Tuesday, May 15, 2012



Unexpected Shiny Things by Bruce Dethlefsen
(Cowfeather Press, Middleton, WI, 2011)

I was thinking as I read Bruce Dethlefsen’s Unexpected Shiny Things, what makes a poet great? Certainly they have to find the poetic form effortless and created their own distinct voice. They must be able to reveal mysteries, or prompt the creation of more mysteries. And most capable poets can certainly do all or some of that. But as I read Dethlefsen’s latest book of poetry I found myself smiling in bemusement, or nodding in agreement, or amazed at his wisdom, or saddened at his heartbreak. I wondered how does he do that? Not many poets have this effect on me. So how is it that he does? I believe it is a coupling of awareness and deep love of mankind. Awareness without love is tyranny, so too is love without awareness. The great yearning depth I feel in Dethlefsen’s work is his long-lived, hard-earned, deep-hearted wisdom. Not all good poets have this, but all the great ones do.

Unexpected Shiny Things is broken into five sections that broadly define the thematic mood of Dethlefsen’s mind: Stars on Strings, Golden Coffee Sunlight, Sifting Starlight, Unexpected Shiny Things, and Chasing the Moon.

Again and again, he takes us from the common to the sublime, from the ordinary to that transcendent and numinous. There are great and important poems in this collection: “Forgotten,” “Lily Pads,” “Mountain Dreams,” “Hummingbirds,” “Crows Mate for Death,” “How I Hang On” and “1950” to call out just a few. Some of these mind blowing masterpieces. Here is “1950”: “at night / my mother bathed me in a white tub / scrubbed me with white soap / rubbed me in a white towel / hugged and plugged me / into pajamas and the white sheets // an act to kind / so common / it barely even happened”.

His poem “Hummingbirds”: “ flagella move so fast / they think that hummingbirds are dead / hummingbirds know that we are dead / we mostly think that trees are dead / the trees think the water’s dead / the water things the rocks are dead / the rocks thing the mountains and the world are dead / the world thinks the universe is dead / the universe thinks that god is dead / and god who knows what god thinks // you know sometimes though / I think / I make the world go ‘round / simply by walking on it / and pushing backwards just a little / with each deliberate step”.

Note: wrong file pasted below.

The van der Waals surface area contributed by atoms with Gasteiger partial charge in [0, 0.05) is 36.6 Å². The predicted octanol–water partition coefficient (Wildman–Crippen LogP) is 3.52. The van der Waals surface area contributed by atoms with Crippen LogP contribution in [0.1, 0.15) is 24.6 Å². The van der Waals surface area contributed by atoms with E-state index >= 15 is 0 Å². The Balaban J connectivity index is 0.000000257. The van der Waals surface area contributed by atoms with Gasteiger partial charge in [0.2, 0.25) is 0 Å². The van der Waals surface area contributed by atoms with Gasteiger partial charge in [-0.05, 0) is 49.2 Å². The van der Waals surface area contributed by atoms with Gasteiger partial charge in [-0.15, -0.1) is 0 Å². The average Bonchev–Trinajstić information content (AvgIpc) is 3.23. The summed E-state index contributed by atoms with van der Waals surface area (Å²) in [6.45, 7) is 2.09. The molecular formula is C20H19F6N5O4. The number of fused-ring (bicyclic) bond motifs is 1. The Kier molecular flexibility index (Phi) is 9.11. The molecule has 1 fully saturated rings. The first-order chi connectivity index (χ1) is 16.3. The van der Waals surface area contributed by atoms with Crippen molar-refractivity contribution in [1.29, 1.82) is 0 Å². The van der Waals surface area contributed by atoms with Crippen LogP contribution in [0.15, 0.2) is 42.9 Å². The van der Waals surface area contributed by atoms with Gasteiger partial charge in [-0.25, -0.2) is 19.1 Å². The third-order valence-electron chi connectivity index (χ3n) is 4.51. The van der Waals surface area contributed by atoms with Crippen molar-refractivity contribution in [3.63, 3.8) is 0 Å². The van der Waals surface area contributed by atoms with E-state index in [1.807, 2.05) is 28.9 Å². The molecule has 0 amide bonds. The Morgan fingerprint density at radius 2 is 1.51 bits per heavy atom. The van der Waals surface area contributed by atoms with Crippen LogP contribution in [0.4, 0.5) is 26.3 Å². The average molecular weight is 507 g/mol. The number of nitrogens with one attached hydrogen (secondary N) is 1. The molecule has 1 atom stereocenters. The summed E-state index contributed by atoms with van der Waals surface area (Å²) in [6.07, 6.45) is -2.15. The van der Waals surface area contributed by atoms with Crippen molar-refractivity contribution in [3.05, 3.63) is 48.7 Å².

In Unexpected Shiny Things, Dethlefsen flows from the concrete to ethereal. He orbits around the collective unconscious like a Jungian astronaut - his interior radar big enough to find meaning in both the great moments and the small nuances of life. This is the blessing of the mature poet – one who has lived hundreds of lives and can bring this diversity of experience to us as a cascading pool of images for us to soak in. Dethlefsen is an exceptional poet. His writer’s voice is so common and plain spoken that it lulls the reader down his rabbit hole and out again with a winter fresh mind.


Charles P. Ries lives in Milwaukee, Wisconsin. His narrative poems, short stories, interviews and poetry reviews have appeared in over two hundred print and electronic publications. He has received four Pushcart Prize nominations for his writing. He a founding member of the Lake Shore Surf Club, the oldest fresh water surfing club on the Great Lakes (http://www.visitsheboygan.com/dairyland/). You may find additional samples of his work by going to http://www.literati.net/Ries/

No comments:

Post a Comment